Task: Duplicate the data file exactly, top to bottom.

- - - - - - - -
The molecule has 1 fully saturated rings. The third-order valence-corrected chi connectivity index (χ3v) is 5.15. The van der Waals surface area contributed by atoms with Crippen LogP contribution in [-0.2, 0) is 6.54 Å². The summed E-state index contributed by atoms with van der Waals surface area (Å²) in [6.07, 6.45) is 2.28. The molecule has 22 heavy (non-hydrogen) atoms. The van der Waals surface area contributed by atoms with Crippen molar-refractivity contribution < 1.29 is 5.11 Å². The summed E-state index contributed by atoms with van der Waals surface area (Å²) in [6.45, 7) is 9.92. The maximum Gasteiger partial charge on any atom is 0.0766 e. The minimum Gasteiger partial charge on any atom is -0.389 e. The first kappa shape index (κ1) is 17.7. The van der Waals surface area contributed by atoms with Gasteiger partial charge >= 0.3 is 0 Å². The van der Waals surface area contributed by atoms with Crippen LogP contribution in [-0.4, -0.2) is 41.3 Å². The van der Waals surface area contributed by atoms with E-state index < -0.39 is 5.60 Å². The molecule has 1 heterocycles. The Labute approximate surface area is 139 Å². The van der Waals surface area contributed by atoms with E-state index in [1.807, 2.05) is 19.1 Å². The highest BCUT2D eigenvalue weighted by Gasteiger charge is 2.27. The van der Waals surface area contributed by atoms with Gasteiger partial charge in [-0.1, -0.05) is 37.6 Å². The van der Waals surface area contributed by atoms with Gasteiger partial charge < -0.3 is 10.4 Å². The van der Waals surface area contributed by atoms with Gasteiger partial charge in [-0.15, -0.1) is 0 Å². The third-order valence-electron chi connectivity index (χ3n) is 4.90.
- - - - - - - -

The molecule has 1 fully saturated rings. The third-order valence-corrected chi connectivity index (χ3v) is 5.15. The van der Waals surface area contributed by atoms with Crippen LogP contribution in [-0.2, 0) is 6.54 Å². The summed E-state index contributed by atoms with van der Waals surface area (Å²) in [6.07, 6.45) is 2.28. The molecule has 22 heavy (non-hydrogen) atoms. The van der Waals surface area contributed by atoms with Crippen molar-refractivity contribution < 1.29 is 5.11 Å². The summed E-state index contributed by atoms with van der Waals surface area (Å²) in [6.45, 7) is 9.92. The maximum Gasteiger partial charge on any atom is 0.0766 e. The minimum Gasteiger partial charge on any atom is -0.389 e. The first kappa shape index (κ1) is 17.7. The van der Waals surface area contributed by atoms with Gasteiger partial charge >= 0.3 is 0 Å². The van der Waals surface area contributed by atoms with Crippen LogP contribution in [-0.4, -0.2) is 41.3 Å². The van der Waals surface area contributed by atoms with E-state index < -0.39 is 5.60 Å². The molecule has 1 heterocycles. The Labute approximate surface area is 139 Å². The van der Waals surface area contributed by atoms with E-state index in [1.807, 2.05) is 19.1 Å². The highest BCUT2D eigenvalue weighted by Gasteiger charge is 2.27. The van der Waals surface area contributed by atoms with Gasteiger partial charge in [-0.1, -0.05) is 37.6 Å². The van der Waals surface area contributed by atoms with Gasteiger partial charge < -0.3 is 10.4 Å². The van der Waals surface area contributed by atoms with Gasteiger partial charge in [-0.15, -0.1) is 0 Å². The third-order valence-electron chi connectivity index (χ3n) is 4.90.